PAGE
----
Being a poet, painter and actress, she is not partial towards any as she says, “All three mediums have given me tremendous satisfaction. When I say painting and poetry are purer forms of expression for me, vis a vis an actress, what I mean is that as a performer I am not really saying what 'I' feel - it is a character concieved by someone, written by someone else and then put together as a whole by another. I am just a tool in bringing to life another's perception of things. I interpret a scene or a role by using yes my own experience, draw from my emotional reservoir, from my own bank of memory to create that but it is still someone else's statement on life. But through painting or writing, it is my mind you witness." and she trails off with a charming smile.


Starkly in the night
The halogen lamp
Exposes my solitude

Suddenly I am aware
of choices
I did not make
And gratefully returned
To my inner self

The one sanctuary
Where I can afford to stray…
Beyond sanity

Jan 93

The Pregnant Nun
From her exhibits the most talked about was that of the Pregnant Nun firstly for its rather radical form of expression. An interpretation of the Pregnant Nun for the painter:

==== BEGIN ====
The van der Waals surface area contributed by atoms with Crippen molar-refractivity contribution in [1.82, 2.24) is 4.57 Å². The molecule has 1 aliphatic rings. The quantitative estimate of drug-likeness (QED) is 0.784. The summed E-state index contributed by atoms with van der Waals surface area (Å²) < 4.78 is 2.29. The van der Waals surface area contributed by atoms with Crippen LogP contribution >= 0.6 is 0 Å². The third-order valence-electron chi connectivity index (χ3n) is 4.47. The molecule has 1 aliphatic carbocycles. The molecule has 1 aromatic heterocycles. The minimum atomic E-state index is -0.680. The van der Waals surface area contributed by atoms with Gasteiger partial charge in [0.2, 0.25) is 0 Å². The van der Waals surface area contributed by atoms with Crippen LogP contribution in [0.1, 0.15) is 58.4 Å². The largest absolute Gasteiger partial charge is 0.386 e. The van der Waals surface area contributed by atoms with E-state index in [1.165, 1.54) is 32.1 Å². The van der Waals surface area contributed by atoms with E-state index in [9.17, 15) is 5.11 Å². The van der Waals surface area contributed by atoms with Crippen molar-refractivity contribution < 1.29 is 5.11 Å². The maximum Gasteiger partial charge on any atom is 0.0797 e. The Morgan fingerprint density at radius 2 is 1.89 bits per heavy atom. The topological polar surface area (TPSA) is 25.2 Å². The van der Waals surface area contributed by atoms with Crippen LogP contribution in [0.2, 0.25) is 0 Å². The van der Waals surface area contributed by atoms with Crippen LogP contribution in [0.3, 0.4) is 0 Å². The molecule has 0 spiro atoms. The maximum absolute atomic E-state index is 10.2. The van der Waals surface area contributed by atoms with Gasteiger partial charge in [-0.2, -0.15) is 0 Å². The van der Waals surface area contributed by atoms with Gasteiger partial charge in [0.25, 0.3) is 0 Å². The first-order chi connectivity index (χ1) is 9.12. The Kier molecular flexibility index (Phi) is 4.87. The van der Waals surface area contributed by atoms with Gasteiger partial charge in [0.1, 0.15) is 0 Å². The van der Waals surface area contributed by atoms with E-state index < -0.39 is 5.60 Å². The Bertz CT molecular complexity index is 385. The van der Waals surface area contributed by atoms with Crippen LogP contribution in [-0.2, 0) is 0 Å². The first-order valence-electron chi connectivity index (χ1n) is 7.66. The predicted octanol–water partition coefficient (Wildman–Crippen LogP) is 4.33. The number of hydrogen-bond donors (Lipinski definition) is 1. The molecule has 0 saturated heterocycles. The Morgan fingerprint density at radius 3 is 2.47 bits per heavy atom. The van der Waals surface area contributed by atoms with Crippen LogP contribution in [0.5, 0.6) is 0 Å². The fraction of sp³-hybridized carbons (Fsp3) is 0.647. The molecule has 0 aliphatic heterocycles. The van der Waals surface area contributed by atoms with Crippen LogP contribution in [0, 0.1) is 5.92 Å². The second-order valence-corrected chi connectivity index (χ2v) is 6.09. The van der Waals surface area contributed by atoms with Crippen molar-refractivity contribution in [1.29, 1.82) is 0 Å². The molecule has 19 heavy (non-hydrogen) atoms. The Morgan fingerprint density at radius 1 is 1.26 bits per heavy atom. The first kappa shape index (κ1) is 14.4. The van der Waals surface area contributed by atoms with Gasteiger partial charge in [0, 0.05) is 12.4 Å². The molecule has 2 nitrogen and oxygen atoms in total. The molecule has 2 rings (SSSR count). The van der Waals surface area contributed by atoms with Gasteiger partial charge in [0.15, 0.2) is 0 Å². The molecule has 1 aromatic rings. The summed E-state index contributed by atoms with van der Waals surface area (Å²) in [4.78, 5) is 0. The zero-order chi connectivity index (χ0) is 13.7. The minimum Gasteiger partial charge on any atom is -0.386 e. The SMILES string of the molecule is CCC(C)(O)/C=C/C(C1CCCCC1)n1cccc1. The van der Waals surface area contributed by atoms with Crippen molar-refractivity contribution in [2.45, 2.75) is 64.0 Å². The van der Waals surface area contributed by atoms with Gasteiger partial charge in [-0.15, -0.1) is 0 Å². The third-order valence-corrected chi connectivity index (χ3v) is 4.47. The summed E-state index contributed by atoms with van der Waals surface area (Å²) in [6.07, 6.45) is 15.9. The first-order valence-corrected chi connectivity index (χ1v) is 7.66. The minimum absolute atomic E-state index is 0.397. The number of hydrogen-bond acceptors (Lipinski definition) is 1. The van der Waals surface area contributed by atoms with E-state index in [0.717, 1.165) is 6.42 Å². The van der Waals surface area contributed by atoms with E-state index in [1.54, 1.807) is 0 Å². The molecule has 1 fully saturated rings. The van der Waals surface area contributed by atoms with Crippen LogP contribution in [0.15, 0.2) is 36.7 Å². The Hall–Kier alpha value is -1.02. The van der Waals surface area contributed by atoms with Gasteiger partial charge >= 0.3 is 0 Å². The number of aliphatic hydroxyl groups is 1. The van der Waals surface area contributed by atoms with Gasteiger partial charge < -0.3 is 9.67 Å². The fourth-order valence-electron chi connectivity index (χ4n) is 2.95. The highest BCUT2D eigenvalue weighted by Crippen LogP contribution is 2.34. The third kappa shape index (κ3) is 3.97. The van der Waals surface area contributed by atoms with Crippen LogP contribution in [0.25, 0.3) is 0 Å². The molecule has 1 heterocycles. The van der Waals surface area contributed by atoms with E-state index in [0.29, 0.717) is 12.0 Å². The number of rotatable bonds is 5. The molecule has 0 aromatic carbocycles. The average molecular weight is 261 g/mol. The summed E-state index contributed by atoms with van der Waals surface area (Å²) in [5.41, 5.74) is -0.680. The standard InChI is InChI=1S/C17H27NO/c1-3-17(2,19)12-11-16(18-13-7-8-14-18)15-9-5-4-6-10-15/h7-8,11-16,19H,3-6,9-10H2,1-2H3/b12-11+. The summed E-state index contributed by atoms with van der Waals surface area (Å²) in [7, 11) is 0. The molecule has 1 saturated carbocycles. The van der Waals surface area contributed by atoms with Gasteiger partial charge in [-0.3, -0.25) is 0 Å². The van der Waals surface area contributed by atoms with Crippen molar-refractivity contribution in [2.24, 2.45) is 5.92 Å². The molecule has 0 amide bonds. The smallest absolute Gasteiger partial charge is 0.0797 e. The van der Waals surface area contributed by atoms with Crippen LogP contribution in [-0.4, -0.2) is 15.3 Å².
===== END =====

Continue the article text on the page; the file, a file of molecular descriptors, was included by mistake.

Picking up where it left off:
Actually there are three paintings of a pregnant nun. First came the 'Black & White study for nun' - without a face. . After that I painted another canvas called 'Blue Nun' - again pregnant, and again without a face. When friends would come into my studio, they'd exclaim 'Wow! Pregnant nun!', and smile. This really bothered me. I hadn't intended it to be a sensational painting. Obviously the image was scandolous. But, I was trying to express a disturbing element in my own personality. I thought I'd never be able to convey what I intend to, unless I painted her as a self portrait. So finally the third canvas was done - 'Self Portrait as Pregnant Nun'. After that, the reactions were different. It made people think - 'why do you see yourself like that?' they'd ask.